Friday 22 June 2018

Guest Post by Diana Kimpton – Win a signed copy of Plots and Plotting

As soon as I heard that Diana Kimpton had written a book about plotting, I went straight to Amazon and bought myself a copy. As I read it I felt as if this book had been written for me. I have found it hugely inspiring and I highly recommend it. 

I am delighted that Diana has written a post for this blog and everyone who comments will go into a draw to win a signed copy of Plots and Plotting. The winner of the book will be announced on Sunday, 1st July. 

Now over to Diana!

When I first became a writer, I struggled to write anything longer than a picture book or short story. I was so bad that my first attempt at a novel was rejected for having a weak plot and a flat ending. I was devastated by that comment so I dived into books on story structure in an attempt to learn to plot.

After lots of study, I could recognize inciting incidents, pick out turning points and have a good stab at analysing the hero's journey. I could even spot what was wrong with some of the bad films and books I came across. But that didn't help me create my own plots, because story analysis is a completely different skill from story creation. However hard you study a finished book or film, you can't tell how the ideas came together in the writer's mind.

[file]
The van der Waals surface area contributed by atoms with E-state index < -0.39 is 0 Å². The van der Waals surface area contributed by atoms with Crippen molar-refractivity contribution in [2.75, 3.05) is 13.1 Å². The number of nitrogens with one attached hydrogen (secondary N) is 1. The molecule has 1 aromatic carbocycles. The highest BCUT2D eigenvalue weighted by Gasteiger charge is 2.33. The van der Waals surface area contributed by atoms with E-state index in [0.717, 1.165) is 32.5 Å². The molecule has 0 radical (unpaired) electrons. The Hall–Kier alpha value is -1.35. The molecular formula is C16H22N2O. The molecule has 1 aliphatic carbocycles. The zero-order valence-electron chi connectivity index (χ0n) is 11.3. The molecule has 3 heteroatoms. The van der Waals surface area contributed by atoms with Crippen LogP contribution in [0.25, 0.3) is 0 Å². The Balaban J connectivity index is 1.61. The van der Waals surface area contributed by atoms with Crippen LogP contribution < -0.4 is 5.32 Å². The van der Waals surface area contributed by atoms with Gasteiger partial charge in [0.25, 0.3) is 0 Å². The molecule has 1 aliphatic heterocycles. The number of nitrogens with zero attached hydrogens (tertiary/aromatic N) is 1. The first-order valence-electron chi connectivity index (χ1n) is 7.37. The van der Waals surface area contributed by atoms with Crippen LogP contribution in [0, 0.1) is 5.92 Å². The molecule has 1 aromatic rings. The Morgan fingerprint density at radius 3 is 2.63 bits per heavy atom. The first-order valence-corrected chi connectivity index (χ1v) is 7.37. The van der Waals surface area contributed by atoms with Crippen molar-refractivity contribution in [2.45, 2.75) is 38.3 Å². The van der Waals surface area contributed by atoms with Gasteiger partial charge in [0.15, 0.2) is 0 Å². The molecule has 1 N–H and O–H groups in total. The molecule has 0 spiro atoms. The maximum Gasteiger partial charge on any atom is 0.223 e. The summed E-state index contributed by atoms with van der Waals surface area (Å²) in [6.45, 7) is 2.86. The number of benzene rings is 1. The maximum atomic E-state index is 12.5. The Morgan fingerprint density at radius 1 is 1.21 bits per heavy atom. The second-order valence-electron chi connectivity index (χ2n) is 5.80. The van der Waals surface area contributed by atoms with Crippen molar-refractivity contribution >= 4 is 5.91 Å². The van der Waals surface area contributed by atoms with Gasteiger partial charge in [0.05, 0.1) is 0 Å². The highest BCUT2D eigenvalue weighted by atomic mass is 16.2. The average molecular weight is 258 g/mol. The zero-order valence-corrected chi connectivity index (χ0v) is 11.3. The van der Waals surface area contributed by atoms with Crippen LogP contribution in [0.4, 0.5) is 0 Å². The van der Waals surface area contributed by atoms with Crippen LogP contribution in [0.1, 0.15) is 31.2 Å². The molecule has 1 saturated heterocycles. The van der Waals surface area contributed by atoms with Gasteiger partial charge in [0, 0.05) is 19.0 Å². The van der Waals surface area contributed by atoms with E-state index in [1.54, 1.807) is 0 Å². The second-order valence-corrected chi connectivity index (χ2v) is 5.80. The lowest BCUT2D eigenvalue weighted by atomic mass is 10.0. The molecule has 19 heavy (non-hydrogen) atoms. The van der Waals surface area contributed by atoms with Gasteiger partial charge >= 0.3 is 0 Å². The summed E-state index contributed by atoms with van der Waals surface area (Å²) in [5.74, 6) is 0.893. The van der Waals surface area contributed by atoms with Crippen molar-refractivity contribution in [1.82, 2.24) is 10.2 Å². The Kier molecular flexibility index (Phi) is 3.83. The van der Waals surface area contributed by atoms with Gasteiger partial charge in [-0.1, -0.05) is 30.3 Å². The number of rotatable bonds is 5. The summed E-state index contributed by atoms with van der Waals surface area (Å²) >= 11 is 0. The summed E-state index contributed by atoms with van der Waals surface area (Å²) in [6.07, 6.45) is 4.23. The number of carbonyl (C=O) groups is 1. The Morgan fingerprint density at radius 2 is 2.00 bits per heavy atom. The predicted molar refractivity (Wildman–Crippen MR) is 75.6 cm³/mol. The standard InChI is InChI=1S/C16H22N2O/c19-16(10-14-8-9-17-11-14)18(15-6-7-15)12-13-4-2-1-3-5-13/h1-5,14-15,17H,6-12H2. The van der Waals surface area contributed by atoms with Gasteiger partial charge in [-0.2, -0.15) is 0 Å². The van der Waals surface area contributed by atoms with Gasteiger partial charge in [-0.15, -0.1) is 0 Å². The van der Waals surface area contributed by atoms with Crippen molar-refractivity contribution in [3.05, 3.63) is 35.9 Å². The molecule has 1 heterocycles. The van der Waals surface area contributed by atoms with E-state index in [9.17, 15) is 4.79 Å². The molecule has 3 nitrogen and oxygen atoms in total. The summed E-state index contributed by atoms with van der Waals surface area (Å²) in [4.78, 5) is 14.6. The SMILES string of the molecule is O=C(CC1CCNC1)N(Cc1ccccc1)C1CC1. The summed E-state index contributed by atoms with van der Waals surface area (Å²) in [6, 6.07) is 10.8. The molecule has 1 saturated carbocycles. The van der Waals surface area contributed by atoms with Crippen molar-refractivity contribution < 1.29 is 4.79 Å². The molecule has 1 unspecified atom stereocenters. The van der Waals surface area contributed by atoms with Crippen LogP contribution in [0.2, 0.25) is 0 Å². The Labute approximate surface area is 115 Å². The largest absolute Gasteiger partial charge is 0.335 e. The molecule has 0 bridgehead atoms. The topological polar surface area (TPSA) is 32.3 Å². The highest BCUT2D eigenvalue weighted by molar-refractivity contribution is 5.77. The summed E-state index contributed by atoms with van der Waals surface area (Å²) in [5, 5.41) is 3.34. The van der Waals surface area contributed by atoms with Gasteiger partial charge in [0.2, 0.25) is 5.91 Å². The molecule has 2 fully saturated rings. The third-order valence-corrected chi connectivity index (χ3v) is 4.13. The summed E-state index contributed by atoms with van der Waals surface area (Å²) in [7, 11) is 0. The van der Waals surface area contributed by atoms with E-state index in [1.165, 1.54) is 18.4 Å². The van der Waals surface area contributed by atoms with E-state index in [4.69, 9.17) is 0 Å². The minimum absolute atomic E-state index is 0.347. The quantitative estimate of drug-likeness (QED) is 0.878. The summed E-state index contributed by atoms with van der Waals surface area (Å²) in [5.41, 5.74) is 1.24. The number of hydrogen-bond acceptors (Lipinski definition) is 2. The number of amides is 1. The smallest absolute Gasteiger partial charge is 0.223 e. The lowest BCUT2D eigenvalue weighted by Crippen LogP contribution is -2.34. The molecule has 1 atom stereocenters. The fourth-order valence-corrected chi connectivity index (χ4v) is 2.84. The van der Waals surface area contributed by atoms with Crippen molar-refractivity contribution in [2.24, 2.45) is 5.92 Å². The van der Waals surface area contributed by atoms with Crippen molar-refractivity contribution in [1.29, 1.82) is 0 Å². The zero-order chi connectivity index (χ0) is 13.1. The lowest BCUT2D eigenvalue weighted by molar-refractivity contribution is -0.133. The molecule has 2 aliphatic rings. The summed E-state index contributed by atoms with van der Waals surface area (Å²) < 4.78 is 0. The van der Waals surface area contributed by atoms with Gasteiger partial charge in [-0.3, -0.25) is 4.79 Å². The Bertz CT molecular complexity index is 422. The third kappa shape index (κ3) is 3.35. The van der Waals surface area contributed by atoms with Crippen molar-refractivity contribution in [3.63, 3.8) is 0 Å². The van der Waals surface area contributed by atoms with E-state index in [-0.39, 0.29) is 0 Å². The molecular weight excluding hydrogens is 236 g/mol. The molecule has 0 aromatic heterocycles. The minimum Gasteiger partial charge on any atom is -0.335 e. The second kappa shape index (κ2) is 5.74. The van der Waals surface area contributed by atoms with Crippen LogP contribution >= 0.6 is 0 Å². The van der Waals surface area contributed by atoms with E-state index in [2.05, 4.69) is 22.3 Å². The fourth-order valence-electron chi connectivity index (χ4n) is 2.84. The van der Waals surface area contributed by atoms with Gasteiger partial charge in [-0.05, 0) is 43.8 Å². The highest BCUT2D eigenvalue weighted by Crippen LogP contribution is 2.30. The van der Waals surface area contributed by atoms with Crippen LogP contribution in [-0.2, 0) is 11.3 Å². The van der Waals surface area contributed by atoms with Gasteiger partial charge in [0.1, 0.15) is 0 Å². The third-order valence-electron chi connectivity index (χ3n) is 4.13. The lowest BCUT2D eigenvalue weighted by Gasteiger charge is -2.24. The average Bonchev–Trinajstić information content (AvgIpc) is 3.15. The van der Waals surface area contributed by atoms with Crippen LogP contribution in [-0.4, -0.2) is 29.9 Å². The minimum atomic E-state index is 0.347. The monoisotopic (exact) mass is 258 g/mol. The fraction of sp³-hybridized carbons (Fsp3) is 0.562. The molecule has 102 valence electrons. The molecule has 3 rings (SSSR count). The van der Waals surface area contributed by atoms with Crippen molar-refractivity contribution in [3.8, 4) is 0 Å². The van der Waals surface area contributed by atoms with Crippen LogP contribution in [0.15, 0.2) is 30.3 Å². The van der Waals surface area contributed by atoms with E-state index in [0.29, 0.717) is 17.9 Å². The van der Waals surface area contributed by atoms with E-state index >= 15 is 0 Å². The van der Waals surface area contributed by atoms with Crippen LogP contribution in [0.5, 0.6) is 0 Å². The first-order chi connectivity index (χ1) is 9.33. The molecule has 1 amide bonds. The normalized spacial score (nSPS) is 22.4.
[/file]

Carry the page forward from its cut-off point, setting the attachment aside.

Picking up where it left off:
In response to the advice often given to writers, I tried creating characters and seeing where they would go. But mine packed up and left in chapter 3 because the story was so boring. Then I tried working out a chapter by chapter breakdown. But that acted like a straightjacket on my creativity and resulted in the bad novel I mentioned in the first paragraph.

Finally I discovered step outlining: a technique that freed my creativity and took me from rejection to selling a million copies of my books.  It lets me start with any scene in my story and work backwards or forwards from there to create my plot. I usually work out a complete step outline before I start writing as that minimises the number of drafts I have to do. But sometimes I start writing earlier and use the step outline to help with the rewriting or I use a stop and start technique of plot, write, plot, write. There is no right way to work and no set rules. Step outlining gives you the freedom to find a way of plotting that works for you and your story.